Great expectations: racial differences in outcome expectations for a weight lifting intervention among black and white breast cancer survivors with or without lymphedema

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Black breast cancer survivors are less likely to engage in physical activity than are White survivors. This is unfortunate because physical activity may be especially beneficial given Black breast cancer survivors’ higher rates of obesity and adverse treatment effects related to obesity, such as breast cancer-related lymphedema (BCRL). The analysis explored outcome expectations for a weight lifting intervention by sedentary Black or White female breast cancer survivors and assessed the role of BCRL on outcome expectations for exercise.


Chi-squared tests compared mean outcome expectation values for Black and White breast cancer survivors who completed baseline surveys for the Physical Activity and Lymphedema trial (n = 281). With race as the independent variable, multivariable analysis compared results for women without BCRL with those with BCRL, separately.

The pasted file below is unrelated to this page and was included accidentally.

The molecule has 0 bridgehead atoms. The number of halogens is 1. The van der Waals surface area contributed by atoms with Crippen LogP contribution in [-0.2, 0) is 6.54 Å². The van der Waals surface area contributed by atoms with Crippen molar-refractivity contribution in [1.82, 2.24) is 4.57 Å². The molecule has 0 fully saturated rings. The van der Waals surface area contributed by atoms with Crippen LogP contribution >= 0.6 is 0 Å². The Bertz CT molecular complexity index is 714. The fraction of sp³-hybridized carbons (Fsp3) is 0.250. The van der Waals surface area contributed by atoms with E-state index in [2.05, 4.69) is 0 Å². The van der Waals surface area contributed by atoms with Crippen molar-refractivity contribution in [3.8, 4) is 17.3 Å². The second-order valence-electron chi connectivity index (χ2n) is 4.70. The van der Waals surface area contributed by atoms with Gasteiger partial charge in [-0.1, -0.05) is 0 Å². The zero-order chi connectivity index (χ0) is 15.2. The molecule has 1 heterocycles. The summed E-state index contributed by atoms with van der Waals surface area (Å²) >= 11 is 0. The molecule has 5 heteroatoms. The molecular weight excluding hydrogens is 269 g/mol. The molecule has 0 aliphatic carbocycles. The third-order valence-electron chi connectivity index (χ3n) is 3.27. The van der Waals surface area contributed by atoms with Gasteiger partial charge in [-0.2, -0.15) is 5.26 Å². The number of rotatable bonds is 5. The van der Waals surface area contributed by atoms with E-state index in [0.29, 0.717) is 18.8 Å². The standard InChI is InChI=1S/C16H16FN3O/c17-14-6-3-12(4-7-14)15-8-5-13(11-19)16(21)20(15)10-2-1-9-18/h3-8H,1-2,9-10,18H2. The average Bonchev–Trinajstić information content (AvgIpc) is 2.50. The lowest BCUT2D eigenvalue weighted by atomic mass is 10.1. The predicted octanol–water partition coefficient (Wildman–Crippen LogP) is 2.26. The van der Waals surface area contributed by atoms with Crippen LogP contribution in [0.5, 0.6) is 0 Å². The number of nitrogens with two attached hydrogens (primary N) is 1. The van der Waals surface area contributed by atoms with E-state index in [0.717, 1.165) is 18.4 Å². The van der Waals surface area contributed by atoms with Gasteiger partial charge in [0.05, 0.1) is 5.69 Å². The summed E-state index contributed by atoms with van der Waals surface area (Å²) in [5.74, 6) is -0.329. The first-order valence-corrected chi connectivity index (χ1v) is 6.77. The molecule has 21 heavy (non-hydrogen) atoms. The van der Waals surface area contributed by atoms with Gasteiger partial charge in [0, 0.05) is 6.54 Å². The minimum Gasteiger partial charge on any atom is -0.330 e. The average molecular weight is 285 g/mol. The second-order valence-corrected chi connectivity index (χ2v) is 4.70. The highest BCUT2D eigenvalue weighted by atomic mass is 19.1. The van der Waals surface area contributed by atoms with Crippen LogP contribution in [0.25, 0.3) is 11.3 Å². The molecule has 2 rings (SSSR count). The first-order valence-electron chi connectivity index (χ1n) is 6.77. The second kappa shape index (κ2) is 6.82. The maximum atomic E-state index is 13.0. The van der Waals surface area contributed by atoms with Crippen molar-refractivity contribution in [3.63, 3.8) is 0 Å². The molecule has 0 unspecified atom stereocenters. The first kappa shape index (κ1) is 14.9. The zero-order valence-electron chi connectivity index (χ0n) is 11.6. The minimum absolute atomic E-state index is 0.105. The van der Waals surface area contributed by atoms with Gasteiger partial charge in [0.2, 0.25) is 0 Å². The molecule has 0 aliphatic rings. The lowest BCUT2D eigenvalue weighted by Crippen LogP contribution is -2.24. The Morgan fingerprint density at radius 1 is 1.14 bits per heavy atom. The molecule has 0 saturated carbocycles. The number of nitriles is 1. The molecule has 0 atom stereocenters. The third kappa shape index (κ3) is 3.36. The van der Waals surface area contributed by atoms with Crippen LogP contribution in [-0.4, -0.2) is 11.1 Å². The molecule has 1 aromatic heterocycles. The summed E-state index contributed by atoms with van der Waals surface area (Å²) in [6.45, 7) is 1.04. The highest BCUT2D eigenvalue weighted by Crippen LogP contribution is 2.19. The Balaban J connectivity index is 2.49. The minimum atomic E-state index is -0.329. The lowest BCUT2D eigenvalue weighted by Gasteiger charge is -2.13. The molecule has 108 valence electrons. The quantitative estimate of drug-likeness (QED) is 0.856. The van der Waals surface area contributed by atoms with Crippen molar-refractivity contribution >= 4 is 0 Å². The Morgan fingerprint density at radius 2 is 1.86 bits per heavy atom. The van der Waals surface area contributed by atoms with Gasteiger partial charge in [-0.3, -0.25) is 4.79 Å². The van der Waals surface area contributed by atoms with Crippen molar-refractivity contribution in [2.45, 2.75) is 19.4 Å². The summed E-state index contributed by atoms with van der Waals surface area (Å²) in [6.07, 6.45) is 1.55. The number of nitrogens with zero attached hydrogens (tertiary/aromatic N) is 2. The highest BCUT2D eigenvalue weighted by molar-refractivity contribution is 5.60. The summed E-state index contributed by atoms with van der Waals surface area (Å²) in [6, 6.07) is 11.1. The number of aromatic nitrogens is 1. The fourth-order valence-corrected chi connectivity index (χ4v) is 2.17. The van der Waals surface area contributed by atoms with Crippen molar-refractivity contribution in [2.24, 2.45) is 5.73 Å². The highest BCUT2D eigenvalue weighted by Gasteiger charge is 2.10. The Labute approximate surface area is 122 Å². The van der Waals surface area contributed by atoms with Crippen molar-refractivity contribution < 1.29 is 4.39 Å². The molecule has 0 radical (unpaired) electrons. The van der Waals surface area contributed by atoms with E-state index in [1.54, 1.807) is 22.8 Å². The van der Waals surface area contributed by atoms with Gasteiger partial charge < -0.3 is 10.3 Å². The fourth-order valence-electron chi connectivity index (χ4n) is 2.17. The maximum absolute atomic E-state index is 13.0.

Across the entire sample, Black survivors (n = 90) had significantly higher (p < 0.05) outcome expectations than White survivors (n = 191) for improvements in sleep, appearance, mental health, affect, energy, and eating habits, with small to moderate effect sizes. When stratified by BCRL status, differences by race were robust only among those with BCRL.


Black cancer survivors had greater expectations than White cancer survivors for how a weight lifting intervention would improve their physical and mental states; these differences were most apparent among women with BCRL. Improving outcomes in Black breast cancer survivors rests on the development of interventions that are appropriately tailored to address the expectations of this population and account for differences in persistent adverse effects of cancer such as BCRL. Copyright © 2016 John Wiley & Sons, Ltd.

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